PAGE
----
… because this shouldn’t keep happening

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(AP)

According to NBC News, the man who was shot to death by police near St. Paul, Minn., Wednesday night on a simple traffic stop had been stopped at least 31 times since 2002, all on misdemeanors.

Personally, I’ve been stopped once in that time frame, and I’m not exactly a by-the-book driver. That’s admittedly a data base of one. However, in today’s congressional hearing with FBI Director James Comey, U.S. Rep. Elijah Cummings brought up the Castile shooting as well as a shooting the previous day in Baton Rouge.

“I’ve been very fortunate that I’ve never been harmed by the police,” Cummings says, his voice breaking throughout his plea, “but I’ve been stopped 50 million times.”

As always, we don’t know everything or close to everything about the events that led to Castile’s death. We know that he had been pulled over for a bad tail-light and ended up dead, shot four times. Thanks to a heart-rending cell-phone video initiated by Castile’s girlfriend immediately after the shooting, we know with some certainty that Castile had informed the police officer that he was carrying a weapon, and that he had a permit to carry that weapon. That’s standard procedure for someone with a carry permit, and would seem to indicate that Castile was a responsible gun owner who had every intention of cooperating with law enforcement.

We also know with some certainty that Castile was reaching for his wallet in his back pocket for his driver’s license — as requested by the officer — when the officer shot him repeatedly through the open car window, apparently believing that Castile had instead been reaching for the weapon.  If that narrative holds up under further investigation, then Castile was killed for no reason, after fully following police orders, by an officer who panicked. If that narrative holds up, an innocent was killed by the government that should have protected him.

It’s odd how little concern such incidents draw from those who in other contexts are outraged by claims of an overweening government interfering with their lives, even though no right is more basic than the right to stay alive. It’s almost as if they see innocent dead people — particularly innocent dead black people — as the cost of their own safety, and they’re content to see other people pay that cost.

No, it is not acceptable.

As Cummings noted, the Minnesota shooting occurred a day after a police shooting of a black man in Baton Rouge, Louisiana. That victim, Alton Sterling, was also armed, but other circumstances in the case are more murky. Sterling was shot by officers outside a convenience store, where he typically sold CDs. Bystander video shows Sterling on his back, with two police officers on top of him. “He’s got a gun!” one officer shouts, although they should have been informed of his armed status by a previous 911 call.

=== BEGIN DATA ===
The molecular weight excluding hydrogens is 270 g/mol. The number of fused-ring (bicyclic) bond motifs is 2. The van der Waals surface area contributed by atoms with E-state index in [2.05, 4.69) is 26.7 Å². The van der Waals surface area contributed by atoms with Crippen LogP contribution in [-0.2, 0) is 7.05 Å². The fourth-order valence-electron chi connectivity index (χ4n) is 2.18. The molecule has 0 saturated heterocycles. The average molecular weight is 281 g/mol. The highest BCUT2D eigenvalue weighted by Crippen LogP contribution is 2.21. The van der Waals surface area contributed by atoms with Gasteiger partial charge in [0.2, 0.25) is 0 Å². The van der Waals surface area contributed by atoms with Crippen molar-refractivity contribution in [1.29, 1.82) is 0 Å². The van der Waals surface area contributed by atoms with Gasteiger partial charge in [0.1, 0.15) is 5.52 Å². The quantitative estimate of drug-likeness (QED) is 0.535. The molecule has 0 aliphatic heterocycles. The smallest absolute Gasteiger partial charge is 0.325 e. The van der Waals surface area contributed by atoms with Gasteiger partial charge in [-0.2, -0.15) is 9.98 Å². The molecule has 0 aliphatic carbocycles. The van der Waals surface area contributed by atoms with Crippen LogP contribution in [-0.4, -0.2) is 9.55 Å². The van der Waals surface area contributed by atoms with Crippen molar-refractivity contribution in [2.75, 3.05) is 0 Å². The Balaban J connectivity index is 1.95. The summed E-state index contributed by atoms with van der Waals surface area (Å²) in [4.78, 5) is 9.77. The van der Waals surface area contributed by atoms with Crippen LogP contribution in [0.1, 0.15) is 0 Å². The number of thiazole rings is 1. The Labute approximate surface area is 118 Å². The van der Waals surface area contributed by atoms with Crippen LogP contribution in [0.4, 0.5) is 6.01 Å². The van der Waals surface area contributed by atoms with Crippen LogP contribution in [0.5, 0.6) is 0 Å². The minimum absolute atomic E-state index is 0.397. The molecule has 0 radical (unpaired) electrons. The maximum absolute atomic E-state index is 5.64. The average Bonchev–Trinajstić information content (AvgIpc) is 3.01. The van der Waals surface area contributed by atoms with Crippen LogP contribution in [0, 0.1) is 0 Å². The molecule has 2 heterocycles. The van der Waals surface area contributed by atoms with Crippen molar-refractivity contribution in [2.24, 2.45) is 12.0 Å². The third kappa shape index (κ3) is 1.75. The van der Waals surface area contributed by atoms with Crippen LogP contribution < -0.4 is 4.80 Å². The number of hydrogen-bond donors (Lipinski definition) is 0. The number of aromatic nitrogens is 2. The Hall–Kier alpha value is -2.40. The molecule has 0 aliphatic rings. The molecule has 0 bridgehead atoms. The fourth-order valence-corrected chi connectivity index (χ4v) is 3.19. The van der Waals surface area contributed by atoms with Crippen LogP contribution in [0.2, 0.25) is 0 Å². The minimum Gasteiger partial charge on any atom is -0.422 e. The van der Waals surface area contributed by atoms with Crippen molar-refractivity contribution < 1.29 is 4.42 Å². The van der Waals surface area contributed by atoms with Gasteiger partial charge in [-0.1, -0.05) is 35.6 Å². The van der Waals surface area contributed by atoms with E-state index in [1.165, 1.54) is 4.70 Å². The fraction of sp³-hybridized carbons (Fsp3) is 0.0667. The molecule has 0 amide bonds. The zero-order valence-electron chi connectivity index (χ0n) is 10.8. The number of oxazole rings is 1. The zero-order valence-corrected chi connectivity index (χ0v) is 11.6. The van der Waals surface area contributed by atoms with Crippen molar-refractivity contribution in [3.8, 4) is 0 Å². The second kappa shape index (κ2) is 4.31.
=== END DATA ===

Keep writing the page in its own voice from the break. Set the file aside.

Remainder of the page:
Four shots rang out, and Sterling was dead.

The store owner, who witnessed the shooting, told reporters that police officers had been aggressive with Sterling from the beginning of the incident. He also said that at no point did he see Sterling’s gun, which was in his back pocket, nor did Sterling ever reach for the gun. The two officers involved have yet to be interviewed by authorities, under a state law that gives them 24 hours before they can be questioned.

Until that’s accomplished, until we know a lot more, we can’t rush to conclusions about exactly what happened, and what the response should be. In both cases, the U.S. Justice Department has agreed to take over the investigations because local communities simply do not trust local law enforcement to honestly investigate itself, too often for good reason. Too often now, video has confirmed serious police misbehavior and even criminal acts that might have been swept away in an earlier era. We’re forced to confront the fact that this is more than just urban mythology.

“To admit we’ve got a serious problem in no way contradicts our respect and appreciation for the vast majority of police officers who put their lives on the line to protect us every single day,” President Obama said in a statement. “It is to say that, as a nation, we can and we must do better to institute the best practices that reduce the appearance or reality of racial bias in law enforcement.”

Because this shouldn’t keep happening.

 

 

 

Reader Comments 0

635 comments
SvenOttke
SvenOttke

So with the new findings re:  the MN shooting, it's best we all shut our mouths until the investigation is complete.

InTheMiddle2
InTheMiddle2

5 dead, 6 wounded. Let the justifying and excuse making begin.

Doom Classical liberal
Doom Classical liberal

Gotta call it a night. But we can all rest easy knowing 2 more thugs are off the street. 


4 cops dead with 3 still in critical condition. Sad day. 

foo2u
foo2u

You left the two men summarily executed by LEOs off your list....

Donnie_Pinko
Donnie_Pinko

 ..nay, where an appeal to the law, and constituted judges, lies open, but the remedy is denied by a manifest perverting of justice, and a barefaced wresting of the laws to protect or indemnify the violence or injuries of some men, or party of men, there it is hard to imagine any thing but a state of war: for wherever violence is used, and injury done, though by hands appointed to administer justice, it is still violence and injury, however coloured with the name, pretences, or forms of law,...